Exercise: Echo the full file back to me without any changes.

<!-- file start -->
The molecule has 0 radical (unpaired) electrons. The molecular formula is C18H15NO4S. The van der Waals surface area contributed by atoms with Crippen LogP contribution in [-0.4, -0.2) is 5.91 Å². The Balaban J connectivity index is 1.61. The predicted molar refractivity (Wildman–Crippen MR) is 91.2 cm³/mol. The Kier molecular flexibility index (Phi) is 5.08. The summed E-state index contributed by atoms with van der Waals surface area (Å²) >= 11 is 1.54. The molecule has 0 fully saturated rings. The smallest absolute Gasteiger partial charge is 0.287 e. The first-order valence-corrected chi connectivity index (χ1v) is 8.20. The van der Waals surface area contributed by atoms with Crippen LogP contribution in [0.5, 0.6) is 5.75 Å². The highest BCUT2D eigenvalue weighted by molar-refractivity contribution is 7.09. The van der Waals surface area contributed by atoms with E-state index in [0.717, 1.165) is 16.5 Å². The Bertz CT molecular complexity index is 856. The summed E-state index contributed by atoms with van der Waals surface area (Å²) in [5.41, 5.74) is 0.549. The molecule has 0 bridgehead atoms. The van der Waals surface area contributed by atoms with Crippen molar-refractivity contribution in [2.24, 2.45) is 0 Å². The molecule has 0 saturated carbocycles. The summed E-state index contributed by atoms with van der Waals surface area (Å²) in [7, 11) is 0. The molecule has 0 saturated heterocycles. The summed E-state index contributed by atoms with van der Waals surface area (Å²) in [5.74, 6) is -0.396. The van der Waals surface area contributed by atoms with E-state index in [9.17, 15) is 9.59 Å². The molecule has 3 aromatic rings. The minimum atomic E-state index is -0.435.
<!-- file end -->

The molecule has 0 radical (unpaired) electrons. The molecular formula is C18H15NO4S. The van der Waals surface area contributed by atoms with Crippen LogP contribution in [-0.4, -0.2) is 5.91 Å². The Balaban J connectivity index is 1.61. The predicted molar refractivity (Wildman–Crippen MR) is 91.2 cm³/mol. The Kier molecular flexibility index (Phi) is 5.08. The summed E-state index contributed by atoms with van der Waals surface area (Å²) >= 11 is 1.54. The molecule has 0 fully saturated rings. The smallest absolute Gasteiger partial charge is 0.287 e. The first-order valence-corrected chi connectivity index (χ1v) is 8.20. The van der Waals surface area contributed by atoms with Crippen LogP contribution in [0.5, 0.6) is 5.75 Å². The highest BCUT2D eigenvalue weighted by molar-refractivity contribution is 7.09. The van der Waals surface area contributed by atoms with E-state index in [0.717, 1.165) is 16.5 Å². The Bertz CT molecular complexity index is 856. The summed E-state index contributed by atoms with van der Waals surface area (Å²) in [5.41, 5.74) is 0.549. The molecule has 0 bridgehead atoms. The van der Waals surface area contributed by atoms with Crippen molar-refractivity contribution in [2.24, 2.45) is 0 Å². The molecule has 0 saturated carbocycles. The summed E-state index contributed by atoms with van der Waals surface area (Å²) in [7, 11) is 0. The molecule has 0 saturated heterocycles. The summed E-state index contributed by atoms with van der Waals surface area (Å²) in [5.74, 6) is -0.396. The van der Waals surface area contributed by atoms with E-state index in [9.17, 15) is 9.59 Å². The molecule has 3 aromatic rings. The minimum atomic E-state index is -0.435.